ME: Pressure on the working class was very high in Catalonia as the bourgeoisie’s profit margins were lower than elsewhere, due mainly to lack of support from the state. This state was also unstable: between 1843 and 1868 there were 28 different governments in Madrid, often ushered in by military coups, as out-and-out reactionaries struggled with forces desiring a more liberal constitution. There was little belief among the Catalan working class that parliamentary means could lead to reforms. Anarchism, with its refusal to take part in political struggle, fitted this situation well.
Durruti was the most famous anarchist leader, famous for his intransigence. When anarchists became ministers in the Spanish and Catalan governments in late 1936, Durruti was the de facto leader of those who rejected the anarchist betrayal of the Revolution. His significance was his honesty, his sincerity and his leadership qualities: he never accommodated with reformists.
CB: During the Second Republic, the one overthrown by Franco, and the revolution in Catalonia following the failed military coup, there is often an attempt to portray the class struggle as separate from the national question, particularly in many accounts of the CNT’s role. But the two were not separate, were they? And the working class at this time was overwhelmingly Catalan? There were also huge advances in the use of the language in education and elsewhere, plus in advancing women’s rights.
ME: The working class was mainly Catalan, though there was already considerable migration from other parts of the state, by people starved off the land and drawn by the prospect of jobs. In the 1936-39 Civil War the class struggle dominated, as the defeat of fascism was so urgent. But ERC (Republican Left) governed Catalonia throughout the Second Republic (1931-39). Politically, this reformist party failed, but as you say introduced important reforms in education, health, language, culture and women’s rights. For example, the first abortion law in Western Europe was approved in Catalonia in late 1936. Nationalists, in Catalonia as elsewhere, are usually right-wingers, but the struggle for national rights has usually shifted Catalan politics to the left of Spanish politics. It’s still the case today.
CB: The POUM was portrayed as Trotskyist by the Communist Party but denounced as centrists by Trotsky. Was either accurate?
ME: Neither was accurate, though ultra-orthodox Trotskyists’ feathers ruffle when you say that Trotsky was wrong. The POUM was a party that argued for socialist revolution. This was sufficient for the Communists, who were trying to restore bourgeois Republican government and suppress the Revolution, to attack and destroy the party. In addition, the POUM denounced the Moscow frame-ups of the Old Bolshevik leaders in summer 1936 and offered Trotsky refuge in Catalonia. POUM leader Andreu Nin was murdered by Stalinists in July 1937.
Trotsky himself was isolated in exile and poorly informed. He attacked the POUM for joining the Catalan government in September 1936 and for failing to try and take power in May 1937. Orthodox Trotskyists see the POUM as revolutionary in words but reformist in practice, classic ‘centrism’. The POUM made mistakes, of course, and was too recently formed and too small to be decisive. In fact, its main ‘error’ was probably to have joined the Socialist union, the UGT, rather than the anarchist CNT. This meant that it was neutralised when the Communists took over the UGT and that its calls on the CNT to take power were abstract, as it was agitating from outside and not fighting within the CNT.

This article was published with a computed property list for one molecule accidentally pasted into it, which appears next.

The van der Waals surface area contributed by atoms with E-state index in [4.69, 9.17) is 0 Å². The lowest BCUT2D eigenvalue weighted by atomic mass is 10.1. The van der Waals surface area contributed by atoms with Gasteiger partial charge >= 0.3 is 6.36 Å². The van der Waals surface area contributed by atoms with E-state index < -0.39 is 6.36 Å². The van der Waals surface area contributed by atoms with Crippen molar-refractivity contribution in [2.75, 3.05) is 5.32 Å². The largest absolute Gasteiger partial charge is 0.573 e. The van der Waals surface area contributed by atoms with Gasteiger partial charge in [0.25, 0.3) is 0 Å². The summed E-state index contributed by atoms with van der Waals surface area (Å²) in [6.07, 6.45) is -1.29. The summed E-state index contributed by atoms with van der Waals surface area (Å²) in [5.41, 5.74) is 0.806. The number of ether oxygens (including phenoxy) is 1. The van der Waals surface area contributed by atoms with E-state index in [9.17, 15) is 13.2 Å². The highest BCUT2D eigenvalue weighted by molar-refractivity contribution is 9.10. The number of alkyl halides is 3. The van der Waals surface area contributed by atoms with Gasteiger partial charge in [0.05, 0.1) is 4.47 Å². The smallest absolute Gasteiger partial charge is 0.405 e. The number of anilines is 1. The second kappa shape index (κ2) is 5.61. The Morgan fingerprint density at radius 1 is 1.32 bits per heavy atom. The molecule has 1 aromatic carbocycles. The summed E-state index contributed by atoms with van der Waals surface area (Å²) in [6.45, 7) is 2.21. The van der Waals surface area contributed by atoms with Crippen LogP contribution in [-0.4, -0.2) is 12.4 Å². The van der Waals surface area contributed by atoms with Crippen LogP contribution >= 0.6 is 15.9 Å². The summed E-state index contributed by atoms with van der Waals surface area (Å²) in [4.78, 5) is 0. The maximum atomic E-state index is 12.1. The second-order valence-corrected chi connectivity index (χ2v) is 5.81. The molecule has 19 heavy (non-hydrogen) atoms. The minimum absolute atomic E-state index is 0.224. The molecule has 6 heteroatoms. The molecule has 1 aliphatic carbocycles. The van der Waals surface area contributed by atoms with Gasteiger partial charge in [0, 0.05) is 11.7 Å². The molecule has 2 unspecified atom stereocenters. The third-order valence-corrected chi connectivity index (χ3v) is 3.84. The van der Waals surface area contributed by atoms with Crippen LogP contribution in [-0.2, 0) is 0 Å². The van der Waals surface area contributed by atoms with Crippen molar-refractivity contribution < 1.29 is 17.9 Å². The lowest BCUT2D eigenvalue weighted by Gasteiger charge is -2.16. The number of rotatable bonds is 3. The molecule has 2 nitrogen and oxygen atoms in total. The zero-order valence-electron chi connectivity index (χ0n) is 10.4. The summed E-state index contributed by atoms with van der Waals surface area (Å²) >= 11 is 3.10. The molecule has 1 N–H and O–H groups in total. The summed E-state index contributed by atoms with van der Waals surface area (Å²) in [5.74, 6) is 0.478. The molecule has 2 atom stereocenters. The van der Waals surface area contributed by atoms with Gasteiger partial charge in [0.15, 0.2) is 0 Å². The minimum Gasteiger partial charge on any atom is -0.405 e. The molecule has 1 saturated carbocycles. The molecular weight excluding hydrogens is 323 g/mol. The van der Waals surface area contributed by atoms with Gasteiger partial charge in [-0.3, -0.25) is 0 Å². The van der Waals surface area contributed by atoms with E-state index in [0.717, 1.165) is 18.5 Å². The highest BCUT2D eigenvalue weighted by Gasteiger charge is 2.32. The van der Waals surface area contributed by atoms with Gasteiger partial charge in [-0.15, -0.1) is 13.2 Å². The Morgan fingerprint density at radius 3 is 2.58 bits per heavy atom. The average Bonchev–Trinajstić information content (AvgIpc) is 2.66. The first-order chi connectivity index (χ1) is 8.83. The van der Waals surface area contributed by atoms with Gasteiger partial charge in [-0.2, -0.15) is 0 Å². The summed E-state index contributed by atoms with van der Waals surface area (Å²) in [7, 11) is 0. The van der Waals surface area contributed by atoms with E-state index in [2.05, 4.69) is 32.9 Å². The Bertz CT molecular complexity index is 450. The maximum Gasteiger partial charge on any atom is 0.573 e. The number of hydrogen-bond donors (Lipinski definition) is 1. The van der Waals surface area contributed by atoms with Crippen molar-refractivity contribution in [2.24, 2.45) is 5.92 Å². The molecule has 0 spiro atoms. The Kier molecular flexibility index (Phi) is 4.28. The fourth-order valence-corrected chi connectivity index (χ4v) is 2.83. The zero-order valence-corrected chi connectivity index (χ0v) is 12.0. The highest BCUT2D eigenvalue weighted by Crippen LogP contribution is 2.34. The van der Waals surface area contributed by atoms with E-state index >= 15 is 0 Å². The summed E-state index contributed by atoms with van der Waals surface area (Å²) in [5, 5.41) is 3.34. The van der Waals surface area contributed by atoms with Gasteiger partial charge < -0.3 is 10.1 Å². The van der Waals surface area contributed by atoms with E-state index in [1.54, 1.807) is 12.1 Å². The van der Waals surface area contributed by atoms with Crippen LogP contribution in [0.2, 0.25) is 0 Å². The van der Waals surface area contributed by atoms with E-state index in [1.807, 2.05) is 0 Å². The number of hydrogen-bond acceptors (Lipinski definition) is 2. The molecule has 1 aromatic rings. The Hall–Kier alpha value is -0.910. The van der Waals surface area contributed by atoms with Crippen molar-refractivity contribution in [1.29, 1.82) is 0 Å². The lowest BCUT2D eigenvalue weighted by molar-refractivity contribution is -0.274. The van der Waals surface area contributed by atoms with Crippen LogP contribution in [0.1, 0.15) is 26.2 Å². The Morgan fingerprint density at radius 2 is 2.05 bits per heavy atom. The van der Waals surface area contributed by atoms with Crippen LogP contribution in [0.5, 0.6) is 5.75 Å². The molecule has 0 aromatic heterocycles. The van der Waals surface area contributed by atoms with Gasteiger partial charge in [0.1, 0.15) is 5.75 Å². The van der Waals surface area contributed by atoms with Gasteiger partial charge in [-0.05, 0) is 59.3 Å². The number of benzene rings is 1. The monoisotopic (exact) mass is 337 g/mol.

CB: Its leaders like Andreu Nin and Joaquín Maurín also wrote with clarity on the relationship between the national question and revolution. Can you discuss this?
ME: Nin followed Lenin’s classic defence of the right of small/oppressed nations to self-determination. Maurín was more radical. He argued that all the nations in the Spanish state should rise up and declare independence, which would effectively destroy the state. Maurín’s position has been influential on later Catalan independentist organisations, such as the CUP (Popular Unity Candidacies) today.
Both Maurín and Nin, like the Bolsheviks, believed that the fight for national rights and/or independence was part of a struggle to complete the bourgeois revolution – and that only the working class could carry this through, as the bourgeoisie’s interests were best protected by fascism.
CB: One result of the Franco dictatorship was the virtual destruction of the CNT. How significant was that?
ME: Several famous guerrilla leaders were anarchists in the Franco years, but the mass base it had enjoyed from 1910 to 1938 was lost to the Communist-led Workers’ Commissions, who responded to the concrete demands of the working class on wages and conditions in the 1960s. In the transition from dictatorship to bourgeois democracy of the 1970s the CNT was reborn briefly as a mass organisation. It had its chance then, but was destroyed by its own ultraleftism and by a notorious police frame-up alleging that it was responsible for the death of four workers in the bombing of the Scala music hall in 1978. Anarchism as a mass force no longer exists, though there are anarchist unions and anarchistic anti-authoritarian attitudes and behaviour, a legacy of anarchism, are common throughout the Catalan-speaking lands.
CB: Catalonia was one of the main centres of resistance to the Franco dictatorship in the 1960s and 1970s. How did working-class resistance combine with the national issue? – I’m thinking particularly of the Assemblea de Catalunya.
ME: What was key to the strength of Catalan resistance in the ’60s and ’70s was that the sections of the working class who migrated from southern Spain in the 1950s and ’60s supported Catalan national demands. The demand for an Autonomy Statute was seen as a valid anti-Franco demand alongside demands such as the right to strike or right to assembly. The Assemblea de Catalunya was set up by the PSUC [Catalan Communist Party] as an umbrella organisation in 1971 and was highly effective in mobilising for democratic rights, including national rights, in a series of mass demonstrations. Alas, that unity in struggle has been lost today.
CB: The PSUC had hegemony within the working class, but the revolutionary left also had a presence. How did its challenge to the transition to parliamentary democracy, negotiated with reforming Francoists, work out?